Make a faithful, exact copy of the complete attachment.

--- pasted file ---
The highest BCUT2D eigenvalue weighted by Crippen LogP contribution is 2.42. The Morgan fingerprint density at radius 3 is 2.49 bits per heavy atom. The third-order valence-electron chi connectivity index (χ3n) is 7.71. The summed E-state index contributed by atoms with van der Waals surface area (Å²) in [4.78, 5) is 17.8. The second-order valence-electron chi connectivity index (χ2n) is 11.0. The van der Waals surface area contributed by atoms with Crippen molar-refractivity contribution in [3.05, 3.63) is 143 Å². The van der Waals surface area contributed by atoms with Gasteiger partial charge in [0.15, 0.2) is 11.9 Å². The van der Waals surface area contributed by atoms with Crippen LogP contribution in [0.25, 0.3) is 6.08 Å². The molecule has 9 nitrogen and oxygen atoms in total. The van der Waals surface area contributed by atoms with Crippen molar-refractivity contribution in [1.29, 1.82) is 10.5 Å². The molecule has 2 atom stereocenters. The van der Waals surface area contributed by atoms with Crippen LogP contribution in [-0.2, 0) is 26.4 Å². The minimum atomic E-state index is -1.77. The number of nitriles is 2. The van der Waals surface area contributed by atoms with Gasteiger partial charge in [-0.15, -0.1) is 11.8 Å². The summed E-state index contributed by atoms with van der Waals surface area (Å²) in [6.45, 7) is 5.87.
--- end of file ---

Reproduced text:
The highest BCUT2D eigenvalue weighted by Crippen LogP contribution is 2.42. The Morgan fingerprint density at radius 3 is 2.49 bits per heavy atom. The third-order valence-electron chi connectivity index (χ3n) is 7.71. The summed E-state index contributed by atoms with van der Waals surface area (Å²) in [4.78, 5) is 17.8. The second-order valence-electron chi connectivity index (χ2n) is 11.0. The van der Waals surface area contributed by atoms with Crippen molar-refractivity contribution in [3.05, 3.63) is 143 Å². The van der Waals surface area contributed by atoms with Gasteiger partial charge in [0.15, 0.2) is 11.9 Å². The van der Waals surface area contributed by atoms with Crippen LogP contribution in [0.25, 0.3) is 6.08 Å². The molecule has 9 nitrogen and oxygen atoms in total. The van der Waals surface area contributed by atoms with Crippen molar-refractivity contribution in [1.29, 1.82) is 10.5 Å². The molecule has 2 atom stereocenters. The van der Waals surface area contributed by atoms with Crippen LogP contribution in [-0.2, 0) is 26.4 Å². The minimum atomic E-state index is -1.77. The number of nitriles is 2. The van der Waals surface area contributed by atoms with Gasteiger partial charge in [-0.15, -0.1) is 11.8 Å². The summed E-state index contributed by atoms with van der Waals surface area (Å²) in [6.45, 7) is 5.87.